UNITED STATES (OBSERVATORY NEWS) — Floods in southeastern Niger since early October have driven 23,000 people from their homes, threatening a new humanitarian crisis in an area targeted by Boko Haram attacks.
Heavy rains flooded the Yubei River, which crosses the semi-desert area of Deva and flows into Lake Chad, flooding villages and farm fields, damaging crops.
The public radio “Voice of Coast” (Voice of the Coast) that the water completely flooded two villages in the region of Deva and forced 2,500 families to flee.
According to the radio, about 400 families resorted to a gym in the city.
“We have been fighting for days to stop the rise in water levels, but it is not working,” rice farmer Ahmed Issa told AFP.
Niger, one of the poorest countries in the world, usually experiences harsh climatic conditions.
According to government estimates, between June and September last year, 57 people died in the floods, which affected 130,000 people.
The capital Niamey was badly damaged in September after the water level of the Niger River, Africa’s third largest, rose to a 50-year level, flooding parts of the city.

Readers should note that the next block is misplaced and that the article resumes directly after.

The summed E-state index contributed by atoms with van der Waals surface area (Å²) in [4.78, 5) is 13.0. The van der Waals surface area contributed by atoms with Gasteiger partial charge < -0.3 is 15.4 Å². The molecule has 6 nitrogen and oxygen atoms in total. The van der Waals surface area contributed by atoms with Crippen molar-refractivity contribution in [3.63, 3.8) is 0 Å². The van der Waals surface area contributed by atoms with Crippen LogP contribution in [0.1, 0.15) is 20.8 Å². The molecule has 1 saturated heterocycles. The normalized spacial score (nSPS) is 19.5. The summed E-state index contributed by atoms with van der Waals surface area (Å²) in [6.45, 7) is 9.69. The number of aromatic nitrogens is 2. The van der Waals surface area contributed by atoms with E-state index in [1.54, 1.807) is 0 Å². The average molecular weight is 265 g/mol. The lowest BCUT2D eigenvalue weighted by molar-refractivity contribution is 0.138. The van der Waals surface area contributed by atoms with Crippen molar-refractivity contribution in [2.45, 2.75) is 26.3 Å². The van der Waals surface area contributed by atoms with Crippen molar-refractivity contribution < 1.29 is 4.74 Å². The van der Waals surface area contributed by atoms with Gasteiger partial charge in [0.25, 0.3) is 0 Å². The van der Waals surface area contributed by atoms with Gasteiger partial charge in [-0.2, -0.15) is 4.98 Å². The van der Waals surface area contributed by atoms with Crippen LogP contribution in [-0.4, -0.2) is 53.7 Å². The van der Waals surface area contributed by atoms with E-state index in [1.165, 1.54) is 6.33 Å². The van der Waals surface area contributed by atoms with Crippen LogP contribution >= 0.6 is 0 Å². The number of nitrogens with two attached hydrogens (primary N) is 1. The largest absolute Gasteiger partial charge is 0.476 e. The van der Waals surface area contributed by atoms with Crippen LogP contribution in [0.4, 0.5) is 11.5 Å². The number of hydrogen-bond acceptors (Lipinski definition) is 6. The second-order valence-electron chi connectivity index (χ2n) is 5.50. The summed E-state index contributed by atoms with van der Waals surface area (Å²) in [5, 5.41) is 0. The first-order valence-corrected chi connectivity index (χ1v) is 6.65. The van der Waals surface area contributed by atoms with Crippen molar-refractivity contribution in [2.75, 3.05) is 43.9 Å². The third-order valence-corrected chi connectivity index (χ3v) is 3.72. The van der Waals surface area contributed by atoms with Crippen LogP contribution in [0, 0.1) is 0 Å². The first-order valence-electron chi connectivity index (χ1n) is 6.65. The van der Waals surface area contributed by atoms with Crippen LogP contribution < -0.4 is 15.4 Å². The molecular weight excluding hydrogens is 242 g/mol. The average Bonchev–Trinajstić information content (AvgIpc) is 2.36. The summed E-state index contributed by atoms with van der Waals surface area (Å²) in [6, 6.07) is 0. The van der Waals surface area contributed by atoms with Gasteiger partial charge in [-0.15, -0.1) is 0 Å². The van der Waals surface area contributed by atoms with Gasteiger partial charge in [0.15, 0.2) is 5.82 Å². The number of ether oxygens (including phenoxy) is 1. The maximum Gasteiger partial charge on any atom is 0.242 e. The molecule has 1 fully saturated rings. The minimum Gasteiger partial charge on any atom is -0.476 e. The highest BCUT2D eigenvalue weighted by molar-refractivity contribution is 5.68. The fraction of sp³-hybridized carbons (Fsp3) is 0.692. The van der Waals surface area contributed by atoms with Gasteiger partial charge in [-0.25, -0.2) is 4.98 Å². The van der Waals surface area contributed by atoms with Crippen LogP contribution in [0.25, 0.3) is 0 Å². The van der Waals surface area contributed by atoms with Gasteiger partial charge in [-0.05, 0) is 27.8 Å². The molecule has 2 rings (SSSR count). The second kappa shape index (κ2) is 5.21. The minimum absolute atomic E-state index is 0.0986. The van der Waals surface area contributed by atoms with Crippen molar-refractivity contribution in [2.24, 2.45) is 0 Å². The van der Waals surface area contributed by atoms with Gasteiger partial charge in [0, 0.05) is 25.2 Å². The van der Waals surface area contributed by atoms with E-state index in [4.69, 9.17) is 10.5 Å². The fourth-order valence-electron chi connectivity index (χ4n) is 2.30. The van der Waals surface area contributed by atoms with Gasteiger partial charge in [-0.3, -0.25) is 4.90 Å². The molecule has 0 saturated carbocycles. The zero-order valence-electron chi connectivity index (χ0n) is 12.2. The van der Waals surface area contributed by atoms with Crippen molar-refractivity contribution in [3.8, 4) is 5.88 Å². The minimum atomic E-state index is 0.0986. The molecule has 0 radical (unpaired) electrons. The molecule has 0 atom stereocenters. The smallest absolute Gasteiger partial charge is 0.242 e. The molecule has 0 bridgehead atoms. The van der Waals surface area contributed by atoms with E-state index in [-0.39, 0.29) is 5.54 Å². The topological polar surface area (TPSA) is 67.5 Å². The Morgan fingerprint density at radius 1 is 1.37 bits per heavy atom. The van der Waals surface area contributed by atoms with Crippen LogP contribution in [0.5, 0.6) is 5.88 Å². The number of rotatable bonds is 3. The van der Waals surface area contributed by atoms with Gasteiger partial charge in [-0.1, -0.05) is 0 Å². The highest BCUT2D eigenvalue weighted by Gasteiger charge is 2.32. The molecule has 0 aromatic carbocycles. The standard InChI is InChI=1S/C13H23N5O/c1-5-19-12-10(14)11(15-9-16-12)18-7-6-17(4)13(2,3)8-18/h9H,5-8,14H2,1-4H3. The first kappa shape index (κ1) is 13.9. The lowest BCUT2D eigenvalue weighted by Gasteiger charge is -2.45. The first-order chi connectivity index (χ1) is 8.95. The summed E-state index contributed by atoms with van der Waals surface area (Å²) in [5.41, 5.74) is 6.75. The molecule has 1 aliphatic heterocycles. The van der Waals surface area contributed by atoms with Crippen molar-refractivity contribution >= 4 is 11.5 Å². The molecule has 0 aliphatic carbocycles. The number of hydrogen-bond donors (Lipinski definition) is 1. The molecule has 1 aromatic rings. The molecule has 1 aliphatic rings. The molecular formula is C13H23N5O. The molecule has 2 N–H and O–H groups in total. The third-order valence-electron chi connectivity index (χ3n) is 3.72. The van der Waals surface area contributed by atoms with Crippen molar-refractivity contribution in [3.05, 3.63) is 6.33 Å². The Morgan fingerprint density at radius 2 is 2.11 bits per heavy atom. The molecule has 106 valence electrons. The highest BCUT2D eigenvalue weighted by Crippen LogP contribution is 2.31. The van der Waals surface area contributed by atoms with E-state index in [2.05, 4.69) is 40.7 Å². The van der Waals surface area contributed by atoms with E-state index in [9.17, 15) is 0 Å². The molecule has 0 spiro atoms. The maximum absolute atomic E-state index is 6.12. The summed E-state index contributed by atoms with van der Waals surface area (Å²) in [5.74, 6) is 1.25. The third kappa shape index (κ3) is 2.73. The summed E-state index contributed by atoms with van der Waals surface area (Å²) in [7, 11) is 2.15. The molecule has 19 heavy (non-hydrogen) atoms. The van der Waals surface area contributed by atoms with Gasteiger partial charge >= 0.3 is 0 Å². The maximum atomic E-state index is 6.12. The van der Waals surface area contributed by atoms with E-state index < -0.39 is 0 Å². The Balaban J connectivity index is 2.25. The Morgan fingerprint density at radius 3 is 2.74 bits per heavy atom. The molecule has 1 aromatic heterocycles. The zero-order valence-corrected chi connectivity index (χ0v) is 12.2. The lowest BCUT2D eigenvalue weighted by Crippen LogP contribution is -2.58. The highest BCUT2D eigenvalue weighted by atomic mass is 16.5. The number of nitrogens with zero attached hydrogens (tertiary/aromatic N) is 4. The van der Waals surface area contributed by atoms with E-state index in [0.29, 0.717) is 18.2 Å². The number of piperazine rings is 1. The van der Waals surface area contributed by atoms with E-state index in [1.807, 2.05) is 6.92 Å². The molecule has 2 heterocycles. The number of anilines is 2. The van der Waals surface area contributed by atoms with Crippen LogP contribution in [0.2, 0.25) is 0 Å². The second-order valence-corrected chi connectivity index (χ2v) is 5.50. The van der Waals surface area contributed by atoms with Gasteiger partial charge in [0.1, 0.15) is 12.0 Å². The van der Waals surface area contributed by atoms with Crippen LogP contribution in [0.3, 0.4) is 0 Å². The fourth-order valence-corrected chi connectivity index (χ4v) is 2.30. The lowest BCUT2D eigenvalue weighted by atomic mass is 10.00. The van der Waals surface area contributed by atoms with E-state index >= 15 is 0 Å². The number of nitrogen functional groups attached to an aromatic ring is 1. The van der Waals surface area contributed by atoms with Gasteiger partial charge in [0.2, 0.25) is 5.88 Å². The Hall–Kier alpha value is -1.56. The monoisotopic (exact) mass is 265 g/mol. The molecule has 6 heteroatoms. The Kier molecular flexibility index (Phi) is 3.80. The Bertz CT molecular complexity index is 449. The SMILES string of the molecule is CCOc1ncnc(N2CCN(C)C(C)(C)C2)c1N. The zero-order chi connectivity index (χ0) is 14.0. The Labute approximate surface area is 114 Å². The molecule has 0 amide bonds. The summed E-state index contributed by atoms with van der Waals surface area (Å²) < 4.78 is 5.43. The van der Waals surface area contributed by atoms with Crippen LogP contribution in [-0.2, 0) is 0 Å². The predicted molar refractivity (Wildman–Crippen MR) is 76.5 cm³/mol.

Last year droughts and floods led to food shortages, exacerbating the crisis in a country hit by jihadist attacks and more than 10 percent of the population is in need of humanitarian assistance.
The five Sahel countries – Niger, Burkina Faso, Chad, Mali and Mauritania – are seeking to counter jihadist attacks.
According to the UN High Commissioner for Refugees (UNHCR), the Diva region is home to 120,000 refugees and 109,000 displaced people.
This article is written and prepared by our foreign editors writing for OBSERVATORY NEWS from different countries around the world – material edited and published by OBSERVATORY staff in our newsroom.
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